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Valproic Acid Treatment Decreases Serum GFAP And UCH‐L1 Levels In Swine Subjected To Traumatic Brain Injury

Journal Of Neurotrauma | February 07, 2018

Dr. Frederick Kofi Korley, Dr. Vahagn C. Nikolian, Dr. Aaron M. Williams, Dr. Isabel S. Dennahy, Mr. Michael Weykamp, and Dr. Hasan B Alam
Journal of Neurotrauma
DOI: 10.1089/neu.2017.5581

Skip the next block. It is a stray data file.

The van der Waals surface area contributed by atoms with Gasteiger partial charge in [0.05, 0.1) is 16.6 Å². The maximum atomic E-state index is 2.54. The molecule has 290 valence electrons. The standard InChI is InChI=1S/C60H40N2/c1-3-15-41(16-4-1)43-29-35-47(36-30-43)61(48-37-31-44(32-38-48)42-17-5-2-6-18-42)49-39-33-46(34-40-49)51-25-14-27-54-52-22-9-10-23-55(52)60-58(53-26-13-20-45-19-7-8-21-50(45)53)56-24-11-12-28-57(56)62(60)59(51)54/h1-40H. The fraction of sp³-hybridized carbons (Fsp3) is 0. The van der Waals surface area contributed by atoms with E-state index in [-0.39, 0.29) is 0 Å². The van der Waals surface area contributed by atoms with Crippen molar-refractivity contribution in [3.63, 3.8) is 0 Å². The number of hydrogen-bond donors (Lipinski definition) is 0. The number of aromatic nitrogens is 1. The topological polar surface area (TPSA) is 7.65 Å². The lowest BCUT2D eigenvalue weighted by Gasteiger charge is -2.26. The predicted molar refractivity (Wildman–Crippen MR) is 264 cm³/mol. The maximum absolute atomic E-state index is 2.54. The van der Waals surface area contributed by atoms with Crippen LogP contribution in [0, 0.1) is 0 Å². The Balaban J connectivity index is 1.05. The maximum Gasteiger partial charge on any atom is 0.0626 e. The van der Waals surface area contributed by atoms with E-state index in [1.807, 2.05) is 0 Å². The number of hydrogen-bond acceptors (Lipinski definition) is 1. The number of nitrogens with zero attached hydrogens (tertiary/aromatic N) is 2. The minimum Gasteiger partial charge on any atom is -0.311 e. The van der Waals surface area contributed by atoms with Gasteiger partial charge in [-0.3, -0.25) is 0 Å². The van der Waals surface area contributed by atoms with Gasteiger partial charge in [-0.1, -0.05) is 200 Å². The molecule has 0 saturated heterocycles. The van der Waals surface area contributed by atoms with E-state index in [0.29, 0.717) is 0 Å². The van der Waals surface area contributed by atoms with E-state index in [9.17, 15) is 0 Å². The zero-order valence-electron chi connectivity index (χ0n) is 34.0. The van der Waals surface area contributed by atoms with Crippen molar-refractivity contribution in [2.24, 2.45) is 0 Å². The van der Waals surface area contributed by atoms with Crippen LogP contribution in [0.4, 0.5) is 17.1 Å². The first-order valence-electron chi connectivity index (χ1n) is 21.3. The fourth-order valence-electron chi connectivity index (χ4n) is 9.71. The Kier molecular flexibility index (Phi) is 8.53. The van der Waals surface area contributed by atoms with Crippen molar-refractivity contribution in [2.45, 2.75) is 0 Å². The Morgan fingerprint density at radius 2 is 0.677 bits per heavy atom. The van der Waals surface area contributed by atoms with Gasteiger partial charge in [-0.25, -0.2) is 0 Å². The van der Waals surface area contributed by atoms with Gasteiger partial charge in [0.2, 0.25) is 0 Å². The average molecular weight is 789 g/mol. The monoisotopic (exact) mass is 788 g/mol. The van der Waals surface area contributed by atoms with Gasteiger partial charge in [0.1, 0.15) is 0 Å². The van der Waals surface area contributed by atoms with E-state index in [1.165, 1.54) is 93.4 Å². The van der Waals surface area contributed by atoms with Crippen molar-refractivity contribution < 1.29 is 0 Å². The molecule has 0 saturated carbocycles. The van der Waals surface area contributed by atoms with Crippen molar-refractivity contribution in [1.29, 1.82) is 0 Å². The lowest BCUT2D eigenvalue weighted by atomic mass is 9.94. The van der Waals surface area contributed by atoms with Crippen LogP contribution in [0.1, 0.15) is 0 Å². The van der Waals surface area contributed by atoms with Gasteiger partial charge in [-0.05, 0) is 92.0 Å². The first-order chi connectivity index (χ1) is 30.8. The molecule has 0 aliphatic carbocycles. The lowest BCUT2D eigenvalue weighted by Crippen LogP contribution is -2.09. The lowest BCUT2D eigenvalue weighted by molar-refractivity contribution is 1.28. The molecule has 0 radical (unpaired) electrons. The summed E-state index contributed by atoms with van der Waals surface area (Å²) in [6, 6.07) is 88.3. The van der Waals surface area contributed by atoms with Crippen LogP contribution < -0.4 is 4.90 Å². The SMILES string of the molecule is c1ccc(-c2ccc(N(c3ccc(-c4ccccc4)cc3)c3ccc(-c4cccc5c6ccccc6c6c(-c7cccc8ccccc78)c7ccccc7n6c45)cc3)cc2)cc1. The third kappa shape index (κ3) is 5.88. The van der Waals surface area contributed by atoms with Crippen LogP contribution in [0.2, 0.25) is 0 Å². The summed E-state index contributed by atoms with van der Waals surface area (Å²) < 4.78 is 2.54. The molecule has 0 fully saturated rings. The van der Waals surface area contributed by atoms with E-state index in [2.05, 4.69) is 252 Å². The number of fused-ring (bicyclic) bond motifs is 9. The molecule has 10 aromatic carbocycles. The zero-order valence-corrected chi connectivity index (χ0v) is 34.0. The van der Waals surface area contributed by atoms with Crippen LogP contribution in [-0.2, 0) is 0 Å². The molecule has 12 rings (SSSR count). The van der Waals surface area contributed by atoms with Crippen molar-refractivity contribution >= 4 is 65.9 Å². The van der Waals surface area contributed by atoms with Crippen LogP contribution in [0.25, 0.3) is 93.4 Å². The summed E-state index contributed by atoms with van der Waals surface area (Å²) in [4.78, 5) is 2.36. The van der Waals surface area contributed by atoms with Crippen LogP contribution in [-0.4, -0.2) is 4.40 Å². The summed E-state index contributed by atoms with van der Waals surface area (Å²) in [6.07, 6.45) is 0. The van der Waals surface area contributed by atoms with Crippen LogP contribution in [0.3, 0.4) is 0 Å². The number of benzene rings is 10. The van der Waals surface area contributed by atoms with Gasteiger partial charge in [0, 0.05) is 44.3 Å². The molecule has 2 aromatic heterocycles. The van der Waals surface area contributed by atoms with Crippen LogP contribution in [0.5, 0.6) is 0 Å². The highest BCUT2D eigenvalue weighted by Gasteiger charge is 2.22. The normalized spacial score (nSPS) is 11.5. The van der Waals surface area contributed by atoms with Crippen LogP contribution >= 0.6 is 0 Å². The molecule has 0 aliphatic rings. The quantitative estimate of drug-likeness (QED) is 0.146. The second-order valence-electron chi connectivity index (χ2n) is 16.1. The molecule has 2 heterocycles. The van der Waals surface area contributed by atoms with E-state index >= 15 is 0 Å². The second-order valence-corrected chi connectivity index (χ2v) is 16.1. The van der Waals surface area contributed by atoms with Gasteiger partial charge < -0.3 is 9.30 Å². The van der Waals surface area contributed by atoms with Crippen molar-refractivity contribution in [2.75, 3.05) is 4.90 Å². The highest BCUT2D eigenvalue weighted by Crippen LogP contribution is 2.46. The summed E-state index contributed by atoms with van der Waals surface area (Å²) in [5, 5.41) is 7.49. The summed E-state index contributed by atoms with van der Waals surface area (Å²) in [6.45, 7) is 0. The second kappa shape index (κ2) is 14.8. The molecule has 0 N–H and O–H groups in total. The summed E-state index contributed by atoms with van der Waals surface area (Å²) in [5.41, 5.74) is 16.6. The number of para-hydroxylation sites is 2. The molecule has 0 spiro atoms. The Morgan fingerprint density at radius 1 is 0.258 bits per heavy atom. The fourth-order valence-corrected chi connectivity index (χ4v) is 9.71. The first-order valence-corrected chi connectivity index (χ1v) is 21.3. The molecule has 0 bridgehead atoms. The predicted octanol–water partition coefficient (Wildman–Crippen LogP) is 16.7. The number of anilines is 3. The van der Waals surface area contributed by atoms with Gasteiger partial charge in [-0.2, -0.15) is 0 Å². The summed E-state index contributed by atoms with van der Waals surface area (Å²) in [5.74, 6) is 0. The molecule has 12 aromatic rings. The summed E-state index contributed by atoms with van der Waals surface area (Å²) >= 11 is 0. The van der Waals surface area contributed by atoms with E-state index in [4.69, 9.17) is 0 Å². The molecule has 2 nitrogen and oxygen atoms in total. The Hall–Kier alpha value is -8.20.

The primary aim of this study was to examine the effects of valproic acid (VPA) treatment on serum glial fibrillary acidic protein (GFAP) and neurofilament light chain (NF-L) levels. To achieve this aim, we obtained serum samples from: (1) ten Yorkshire swine subjected to controlled cortical impact (CCI) TBI + polytrauma and randomized to receive either normal saline (NS) + VPA (n=5) or NS alone (n=5) and (2) five additional swine subjected to CCI TBI without polytrauma and treated with VPA. GFAP and NF-L levels were measured in samples obtained from baseline until 10 days post-injury using a digital immunoassay from Quanterix Corporation. We found that elevated GFAP and NF-L levels were first detected at 2 hours post-injury; and peaked at 24 hours and 72 hours respectively. GFAP levels returned to baseline levels by day-10, while NF-L remained elevated at day-10. In TBI + polytrauma swine, the magnitude and duration of biomarker elevation, quantified by the area under the biomarker concentration versus time curve during the first 10-days (AUC0-10days), was higher in the NS group compared to the VPA group. For GFAP, the AUC0-10days was 45,535 (IQR: 35,741–105,711) and 22,837 [IQR: 8,082–46,627] for the NS and NS+VPA groups respectively. For NF-L, the AUC0-10days was 43,073 [IQR: 18,739–120,794] and 4,475 [2,868–11,157] for the NS and NS+VPA groups respectively. Twenty-four hour GFAP and NFL levels had the strongest correlation with lesion size and time to normalization of behavior. Accordingly, we conclude that treatment with VPA results in significantly lower serum GFAP and NF-L levels. The time-point at which GFAP and NF-L levels have the strongest correlation with outcome is 24 hours post-injury.